PhD studentship in controlling errors in the simulation of chaotic systems on digital computers


Principal Investigator: Professor P. V. Coveney

Start date: March 2021

UCL Chemistry Department is offering a fully funded studentship for three years to a highly motivated candidate to start in March 2021. The project will involve a collaboration with CBK Sci Con and is co-funded by them. CBK is a sci-tech consultancy devoted to the provision of high end scientific, technical and management advice to businesses in computational science domains. This will enable the student to gain a thoroughly rounded view of the research landscape in computational science, including the vital importance of disseminating their research findings within academia, industry, governmental organisations, and the general public.

The student will investigate and mitigate a newly discovered pathology in the simulation of chaotic dynamical systems on digital computers. This pathology was discovered and quantified for the case of the very simple generalised Bernoulli map, by direct comparison of the exact results from continuum mathematics with those obtained from a floating point representation. These numerical errors make many numerical results wrong, while most users remain completely unaware of them.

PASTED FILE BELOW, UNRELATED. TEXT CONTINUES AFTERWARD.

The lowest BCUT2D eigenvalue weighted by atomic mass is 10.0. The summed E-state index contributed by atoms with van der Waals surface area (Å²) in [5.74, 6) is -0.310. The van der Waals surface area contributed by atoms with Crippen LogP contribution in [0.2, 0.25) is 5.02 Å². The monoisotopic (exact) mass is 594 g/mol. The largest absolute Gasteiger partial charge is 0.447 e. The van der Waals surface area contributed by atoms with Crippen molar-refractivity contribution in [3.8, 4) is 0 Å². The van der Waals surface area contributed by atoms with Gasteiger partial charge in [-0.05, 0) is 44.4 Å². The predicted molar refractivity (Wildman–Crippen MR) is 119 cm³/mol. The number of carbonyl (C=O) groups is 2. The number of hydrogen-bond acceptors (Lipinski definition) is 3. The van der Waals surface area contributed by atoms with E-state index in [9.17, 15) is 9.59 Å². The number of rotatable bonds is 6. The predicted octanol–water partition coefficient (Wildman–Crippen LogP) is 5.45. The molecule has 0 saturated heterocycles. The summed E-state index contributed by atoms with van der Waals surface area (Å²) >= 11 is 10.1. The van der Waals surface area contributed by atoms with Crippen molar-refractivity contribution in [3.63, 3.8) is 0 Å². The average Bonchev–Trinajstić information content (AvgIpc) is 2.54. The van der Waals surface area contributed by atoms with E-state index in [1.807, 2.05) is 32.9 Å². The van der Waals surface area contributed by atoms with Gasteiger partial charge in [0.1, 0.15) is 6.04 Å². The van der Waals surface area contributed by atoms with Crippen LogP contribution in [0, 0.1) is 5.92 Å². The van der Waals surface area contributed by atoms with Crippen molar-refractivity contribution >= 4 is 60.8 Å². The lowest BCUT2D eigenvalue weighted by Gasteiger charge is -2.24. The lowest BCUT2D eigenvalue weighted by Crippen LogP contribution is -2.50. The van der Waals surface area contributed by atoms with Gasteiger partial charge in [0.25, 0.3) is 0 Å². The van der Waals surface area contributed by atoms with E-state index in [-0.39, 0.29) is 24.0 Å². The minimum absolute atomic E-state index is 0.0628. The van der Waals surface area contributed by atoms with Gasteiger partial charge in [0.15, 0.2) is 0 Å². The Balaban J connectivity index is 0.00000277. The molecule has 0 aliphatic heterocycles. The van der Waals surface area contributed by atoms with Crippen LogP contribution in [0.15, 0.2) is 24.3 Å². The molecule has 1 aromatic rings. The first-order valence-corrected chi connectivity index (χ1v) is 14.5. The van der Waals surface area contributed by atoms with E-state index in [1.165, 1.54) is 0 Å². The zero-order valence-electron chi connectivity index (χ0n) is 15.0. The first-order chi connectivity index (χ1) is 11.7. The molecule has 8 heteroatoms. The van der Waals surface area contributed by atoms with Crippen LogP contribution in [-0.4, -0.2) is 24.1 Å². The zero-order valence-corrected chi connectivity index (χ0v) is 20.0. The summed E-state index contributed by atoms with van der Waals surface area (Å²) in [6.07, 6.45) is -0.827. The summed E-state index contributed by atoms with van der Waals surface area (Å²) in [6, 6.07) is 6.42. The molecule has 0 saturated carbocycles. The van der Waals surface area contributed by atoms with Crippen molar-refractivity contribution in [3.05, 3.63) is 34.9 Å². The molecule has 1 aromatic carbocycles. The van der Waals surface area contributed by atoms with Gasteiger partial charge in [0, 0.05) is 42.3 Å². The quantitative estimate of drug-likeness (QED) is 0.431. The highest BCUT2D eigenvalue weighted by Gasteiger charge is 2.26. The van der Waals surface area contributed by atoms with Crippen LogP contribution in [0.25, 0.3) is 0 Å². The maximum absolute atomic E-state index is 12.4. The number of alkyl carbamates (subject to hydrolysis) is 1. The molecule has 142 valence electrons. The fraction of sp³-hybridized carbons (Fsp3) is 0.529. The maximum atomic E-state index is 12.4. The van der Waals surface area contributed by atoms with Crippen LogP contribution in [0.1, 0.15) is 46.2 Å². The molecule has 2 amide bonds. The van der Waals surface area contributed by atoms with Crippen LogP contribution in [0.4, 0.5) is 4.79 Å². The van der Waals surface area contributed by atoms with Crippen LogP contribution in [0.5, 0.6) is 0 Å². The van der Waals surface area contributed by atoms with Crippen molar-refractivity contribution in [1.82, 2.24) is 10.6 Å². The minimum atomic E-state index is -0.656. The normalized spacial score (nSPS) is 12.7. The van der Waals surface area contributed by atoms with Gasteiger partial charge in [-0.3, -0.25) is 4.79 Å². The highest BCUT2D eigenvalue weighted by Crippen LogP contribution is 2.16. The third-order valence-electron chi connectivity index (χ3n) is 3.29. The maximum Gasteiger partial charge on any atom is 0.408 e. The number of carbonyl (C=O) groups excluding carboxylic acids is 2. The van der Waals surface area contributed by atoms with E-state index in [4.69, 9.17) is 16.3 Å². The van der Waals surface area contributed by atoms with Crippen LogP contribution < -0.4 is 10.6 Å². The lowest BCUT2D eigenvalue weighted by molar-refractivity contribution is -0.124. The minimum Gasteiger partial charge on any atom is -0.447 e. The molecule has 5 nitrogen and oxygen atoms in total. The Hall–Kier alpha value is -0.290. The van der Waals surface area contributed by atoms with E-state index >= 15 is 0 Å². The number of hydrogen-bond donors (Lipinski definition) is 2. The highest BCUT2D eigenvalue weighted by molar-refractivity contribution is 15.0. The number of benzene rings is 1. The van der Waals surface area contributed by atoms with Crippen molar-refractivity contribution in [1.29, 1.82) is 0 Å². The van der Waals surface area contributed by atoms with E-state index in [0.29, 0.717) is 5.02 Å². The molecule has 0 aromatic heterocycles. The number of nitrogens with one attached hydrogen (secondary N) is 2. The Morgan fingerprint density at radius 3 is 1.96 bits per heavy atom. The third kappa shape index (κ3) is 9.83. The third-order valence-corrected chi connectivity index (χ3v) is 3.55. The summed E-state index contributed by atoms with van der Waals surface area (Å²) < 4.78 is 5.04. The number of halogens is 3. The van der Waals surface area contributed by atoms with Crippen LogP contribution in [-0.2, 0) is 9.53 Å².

The purpose of this PhD studentship is to assess the extent of these errors in other, more complicated, cases in order to restore credibility to predictions arising in diverse areas of computational science, from turbulence to molecular dynamics and reaction-diffusion systems. As such the student will be expected to work closely with two EU-funded projects currently running in the group; CompBioMed is a Centre of Excellence in Computational Biomedicine and VECMA is a Future and Emerging Technology project for the Verification of Exascale Computing in Multiscale Applications.

The applicants should have, or be expecting to achieve, a first or upper second class Honours degree or equivalent and a strong background in one or more of applied mathematics, dynamical systems theory, numerical analysis, computer science and theoretical physics. Familiarity with one or more programming languages would be a distinct advantage (e.g. C/C++, Python, etc.).

Interested candidates should initially contact supervisor p.v.coveney "at" ucl.ac.uk with a degree transcript and a motivation letter expressing interest in this project. Informal inquiries are encouraged. Suitable applicants should complete an electronic application form here. They will be invited for the interview no more than 4 weeks after the application deadline. Any admissions queries should be directed to Dr Jadranka Butorac at j.butorac "at" ucl.ac.uk.